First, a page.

I know in there own terms what they saw was the raised Jesus. That’s what they say and all the historic evidence we have attests to their conviction that that’s what they saw. I’m not saying that they really did see the raised Jesus. I wasn’t there. I don’t know what they saw. But I do know as a historian that they must have seen something.(TCFTRJ p.119) While I might not accuse Licona of lying, I think he is certainly spinning things pretty vigorously.
The gist of the “minimal fact” which Paula Fredicksen accepts is that the disciples saw “something.” There is no agreement about the number of disciples who saw this something. No agreement that the nature of the appearance was physical rather than visionary. No agreement about the location of the appearance, whether it was in Jerusalem or Galilee. No agreement about how soon the appearance took place after Jesus’ crucifixion. No agreement to an instantaneous transition from timid cowering to bold preaching. No agreement to a rapid spread of the belief. No agreement to anything in the gospel accounts other than that some unnamed disciples saw something. If the fact that somebody believed they saw something requires a supernatural explanation than we have to believe that Joseph Smith spoke with the angel Moroni and the Blessed Virgin Mary really appeared at Fatima, Lourdes, Guadalupe, Knock, and on that grilled cheese sandwich that sold on e-Bay (or was that Jesus?).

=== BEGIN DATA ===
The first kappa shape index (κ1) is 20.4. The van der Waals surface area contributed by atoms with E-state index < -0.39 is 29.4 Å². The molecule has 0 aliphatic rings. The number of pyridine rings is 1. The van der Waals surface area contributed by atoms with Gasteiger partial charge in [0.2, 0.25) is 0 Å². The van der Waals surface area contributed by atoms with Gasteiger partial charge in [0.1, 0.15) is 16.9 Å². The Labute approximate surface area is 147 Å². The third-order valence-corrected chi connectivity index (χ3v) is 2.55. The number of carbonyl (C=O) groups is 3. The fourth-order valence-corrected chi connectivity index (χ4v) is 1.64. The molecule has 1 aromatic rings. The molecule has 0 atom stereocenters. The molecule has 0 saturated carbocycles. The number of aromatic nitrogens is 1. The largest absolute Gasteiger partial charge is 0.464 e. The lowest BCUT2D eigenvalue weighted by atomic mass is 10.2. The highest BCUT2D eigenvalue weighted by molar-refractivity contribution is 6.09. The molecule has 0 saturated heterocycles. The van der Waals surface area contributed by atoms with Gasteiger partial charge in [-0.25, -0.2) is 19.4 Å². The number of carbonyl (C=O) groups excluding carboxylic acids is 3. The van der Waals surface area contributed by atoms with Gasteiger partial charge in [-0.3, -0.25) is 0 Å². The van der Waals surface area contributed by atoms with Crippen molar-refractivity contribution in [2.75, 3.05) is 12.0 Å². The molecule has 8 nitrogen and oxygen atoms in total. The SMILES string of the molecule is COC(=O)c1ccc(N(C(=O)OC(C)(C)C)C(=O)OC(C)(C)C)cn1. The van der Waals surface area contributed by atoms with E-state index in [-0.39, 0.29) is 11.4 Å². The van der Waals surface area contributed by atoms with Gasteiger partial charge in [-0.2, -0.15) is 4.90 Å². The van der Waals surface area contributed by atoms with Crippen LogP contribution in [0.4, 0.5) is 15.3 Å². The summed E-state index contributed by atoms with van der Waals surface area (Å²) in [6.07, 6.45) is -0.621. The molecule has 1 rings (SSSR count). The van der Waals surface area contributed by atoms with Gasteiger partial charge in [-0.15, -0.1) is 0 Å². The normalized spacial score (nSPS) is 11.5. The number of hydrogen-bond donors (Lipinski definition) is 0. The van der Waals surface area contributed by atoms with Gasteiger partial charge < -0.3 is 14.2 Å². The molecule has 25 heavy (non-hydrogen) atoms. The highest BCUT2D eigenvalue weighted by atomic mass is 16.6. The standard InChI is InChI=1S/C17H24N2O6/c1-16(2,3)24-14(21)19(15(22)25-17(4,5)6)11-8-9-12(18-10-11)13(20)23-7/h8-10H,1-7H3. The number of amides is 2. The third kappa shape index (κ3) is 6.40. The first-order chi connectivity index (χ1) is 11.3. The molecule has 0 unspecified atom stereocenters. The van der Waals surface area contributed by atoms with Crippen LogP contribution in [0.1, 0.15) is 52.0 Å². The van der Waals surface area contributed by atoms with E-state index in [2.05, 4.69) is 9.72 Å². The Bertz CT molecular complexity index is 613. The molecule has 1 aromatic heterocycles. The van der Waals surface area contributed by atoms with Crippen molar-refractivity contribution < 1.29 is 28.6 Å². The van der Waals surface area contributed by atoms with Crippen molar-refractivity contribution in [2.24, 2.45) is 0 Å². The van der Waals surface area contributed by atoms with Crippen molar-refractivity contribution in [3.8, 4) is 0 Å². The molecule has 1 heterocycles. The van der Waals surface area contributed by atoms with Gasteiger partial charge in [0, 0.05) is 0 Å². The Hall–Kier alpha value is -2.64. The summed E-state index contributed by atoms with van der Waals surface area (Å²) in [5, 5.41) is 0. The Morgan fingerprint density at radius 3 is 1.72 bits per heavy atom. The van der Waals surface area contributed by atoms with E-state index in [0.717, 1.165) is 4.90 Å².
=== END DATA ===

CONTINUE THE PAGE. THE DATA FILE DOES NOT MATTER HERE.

So how does Licona get from scholars agreeing that some disciples saw something to the historical resurrection as the most likely explanation? He does it by reading back into his minimal facts the details from the gospel accounts that he needs to dismiss alternative explanations. He dismisses the hallucination theory on the grounds that hallucinations don’t happen to multiple people at once. However, this assumes the factual accuracy of the appearance accounts in the gospels. He dismisses the theory that Peter had a vision and then convinced the others on the grounds that someone would have produced the body. However this assumes the accuracy of the burial accounts in the gospels and assumes that Peter’s vision took place in Jerusalem rather than Galilee. He dismisses the swoon theory (which I agree sounds silly) on the grounds that it does not comport with the details in the gospels.
Licona claims that his case is based on the minimal facts that are accepted by the majority of scholars, but in fact, he liberally supplements those facts with other details from the gospels for which he can claim no such consensus.